His scientific interests lie mostly in Paleontology, Oceanography, Eocene Thermal Maximum 2, Cretaceous and Deep sea. Timothy J. Bralower performs integrative Paleontology and Extinction event research in his work. As a part of the same scientific study, Timothy J. Bralower usually deals with the Oceanography, concentrating on Paleogene and frequently concerns with Cenozoic and Phanerozoic.
His work is dedicated to discovering how Eocene Thermal Maximum 2, Carbon isotope excursion are connected with Ocean current, Fauna, Pacific ocean, Ephemeral key and Tropical pacific and other disciplines. His Cretaceous research is multidisciplinary, incorporating perspectives in Biostratigraphy, Geologic time scale, Marl and Aquatic ecosystem. Timothy J. Bralower interconnects Magnetostratigraphy, Total organic carbon and Paleoceanography in the investigation of issues within Deep sea.
Timothy J. Bralower mainly focuses on Paleontology, Oceanography, Cretaceous, Paleogene and Biostratigraphy. His Paleontology study integrates concerns from other disciplines, such as Foraminifera, Deep sea and Impact crater. The concepts of his Deep sea study are interwoven with issues in Total organic carbon and Isotopes of carbon.
His research investigates the connection between Oceanography and topics such as Carbon cycle that intersect with issues in Chronology. Timothy J. Bralower has researched Cretaceous in several fields, including Seawater, Sea level and Southern Hemisphere. His Biostratigraphy research includes themes of Magnetostratigraphy and Calcareous.
Timothy J. Bralower mainly investigates Paleontology, Impact crater, Oceanography, Extinction event and Geochemistry. His work carried out in the field of Paleontology brings together such families of science as Sea level and Habitat. His work in the fields of Oceanography, such as Foraminifera, Ocean acidification and Global warming, overlaps with other areas such as Environmental science and Event.
His work on Impact winter and Iridium anomaly as part of general Extinction event research is frequently linked to Paleogene, Impact structure and Environmental chemistry, bridging the gap between disciplines. His studies deal with areas such as Abundance, Sedimentation and Shield as well as Geochemistry. In his work, Biodiversity is strongly intertwined with Productivity, which is a subfield of Cretaceous.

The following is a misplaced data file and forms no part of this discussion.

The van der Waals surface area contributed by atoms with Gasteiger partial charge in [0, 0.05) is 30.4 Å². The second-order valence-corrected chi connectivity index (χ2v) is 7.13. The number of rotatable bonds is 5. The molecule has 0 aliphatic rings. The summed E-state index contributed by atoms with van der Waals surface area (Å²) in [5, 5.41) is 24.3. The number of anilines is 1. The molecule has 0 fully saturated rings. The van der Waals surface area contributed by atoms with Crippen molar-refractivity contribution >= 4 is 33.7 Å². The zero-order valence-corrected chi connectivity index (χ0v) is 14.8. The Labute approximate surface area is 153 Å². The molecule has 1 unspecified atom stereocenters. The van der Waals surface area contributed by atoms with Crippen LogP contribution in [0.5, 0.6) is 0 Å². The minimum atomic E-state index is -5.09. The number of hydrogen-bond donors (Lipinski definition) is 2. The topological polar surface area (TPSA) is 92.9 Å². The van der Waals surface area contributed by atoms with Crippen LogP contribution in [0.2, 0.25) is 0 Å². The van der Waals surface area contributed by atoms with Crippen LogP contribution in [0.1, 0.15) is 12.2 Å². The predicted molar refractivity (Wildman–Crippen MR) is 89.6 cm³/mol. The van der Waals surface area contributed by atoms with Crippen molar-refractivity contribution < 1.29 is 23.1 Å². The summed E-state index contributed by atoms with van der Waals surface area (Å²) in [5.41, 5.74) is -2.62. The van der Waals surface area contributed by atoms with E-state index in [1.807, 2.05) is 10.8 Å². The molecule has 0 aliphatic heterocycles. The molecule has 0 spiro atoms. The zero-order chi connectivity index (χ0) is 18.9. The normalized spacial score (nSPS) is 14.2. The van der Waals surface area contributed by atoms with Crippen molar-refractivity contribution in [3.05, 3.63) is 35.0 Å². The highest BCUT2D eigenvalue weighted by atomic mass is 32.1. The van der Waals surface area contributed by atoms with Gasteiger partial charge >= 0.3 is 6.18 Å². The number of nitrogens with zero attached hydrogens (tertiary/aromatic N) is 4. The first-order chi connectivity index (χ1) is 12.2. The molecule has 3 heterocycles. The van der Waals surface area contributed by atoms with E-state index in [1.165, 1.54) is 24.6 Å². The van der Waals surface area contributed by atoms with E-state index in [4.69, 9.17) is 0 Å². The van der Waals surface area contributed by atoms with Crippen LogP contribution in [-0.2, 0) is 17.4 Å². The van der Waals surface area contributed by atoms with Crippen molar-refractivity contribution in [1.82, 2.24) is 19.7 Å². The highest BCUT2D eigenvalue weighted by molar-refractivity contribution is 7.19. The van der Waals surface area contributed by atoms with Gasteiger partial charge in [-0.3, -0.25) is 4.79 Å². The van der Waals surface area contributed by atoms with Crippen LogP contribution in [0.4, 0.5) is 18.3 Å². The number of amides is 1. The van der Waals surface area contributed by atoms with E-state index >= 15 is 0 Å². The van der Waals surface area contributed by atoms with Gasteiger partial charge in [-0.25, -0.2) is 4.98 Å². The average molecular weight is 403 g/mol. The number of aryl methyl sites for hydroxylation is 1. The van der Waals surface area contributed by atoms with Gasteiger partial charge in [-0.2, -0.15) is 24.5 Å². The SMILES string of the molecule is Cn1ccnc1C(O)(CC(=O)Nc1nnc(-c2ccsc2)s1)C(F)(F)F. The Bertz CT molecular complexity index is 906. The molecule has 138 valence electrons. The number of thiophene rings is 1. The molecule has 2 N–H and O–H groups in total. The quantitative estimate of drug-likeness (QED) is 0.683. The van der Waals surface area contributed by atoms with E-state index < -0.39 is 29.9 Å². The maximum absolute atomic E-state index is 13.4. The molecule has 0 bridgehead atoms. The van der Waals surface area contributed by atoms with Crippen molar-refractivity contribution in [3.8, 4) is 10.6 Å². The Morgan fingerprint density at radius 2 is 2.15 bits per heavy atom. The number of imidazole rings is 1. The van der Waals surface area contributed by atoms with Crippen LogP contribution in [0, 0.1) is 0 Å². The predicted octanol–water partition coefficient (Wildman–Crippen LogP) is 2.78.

His main research concerns Paleontology, Impact crater, Extinction event, Oceanography and Environmental science. Timothy J. Bralower works in the field of Paleontology, focusing on Cretaceous in particular. His study looks at the relationship between Cretaceous and fields such as Productivity, as well as how they intersect with chemical problems.
Timothy J. Bralower has included themes like Boom, Bust, Sedimentary rock, Calcareous and Breccia in his Impact crater study. His Ocean acidification, Global warming and Foraminifera investigations are all subjects of Oceanography research. His Global warming research integrates issues from Sediment, Water column, Diagenesis, Bottom water and Benthic zone.
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The Chicxulub Asteroid Impact and Mass Extinction at the Cretaceous-Paleogene Boundary
Peter Schulte;Laia Alegret;Ignacio Arenillas;José A. Arz.
Oceanic anoxic events and plankton evolution: Biotic response to tectonic forcing during the mid-Cretaceous
R. Mark Leckie;Timothy J. Bralower;Richard Cashman.
A Transient Rise in Tropical Sea Surface Temperature During the Paleocene-Eocene Thermal Maximum
James C. Zachos;Michael W. Wara;Steven Bohaty;Margaret L. Delaney.
Extreme warming of mid-latitude coastal ocean during the Paleocene-Eocene Thermal Maximum: Inferences from TEX86 and isotope data
J.C. Zachos;S. Schouten;S. Bohaty;T. Quattlebaum.
On the duration of the Paleocene-Eocene thermal maximum (PETM)
Ursula Röhl;Thomas Westerhold;Timothy J. Bralower;James C. Zachos.
Geochemistry Geophysics Geosystems (2007)
New chronology for the late Paleocene thermal maximum and its environmental implications
U. Röhl;T.J. Bralower;R.D. Norris;G. Wefer.
Warming the fuel for the fire: Evidence for the thermal dissociation of methane hydrate during the Paleocene-Eocene thermal maximum
Deborah J. Thomas;James C. Zachos;Timothy J. Bralower;Ellen Thomas.
Low productivity and slow deep-water circulation in mid-Cretaceous oceans
Timothy J. Bralower;Hans R. Thierstein.
Evidence of surface water oligotrophy during the Paleocene-Eocene thermal maximum: Nannofossil assemblage data from Ocean Drilling Program Site 690, Maud Rise, Weddell Sea
Timothy J. Bralower.
Rapid diversification of planktonic foraminifera in the tropical Pacific (ODP Site 865) during the late Paleocene thermal maximum
D. Clay Kelly;Timothy J. Bralower;James C. Zachos;Isabella Premoli Silva.
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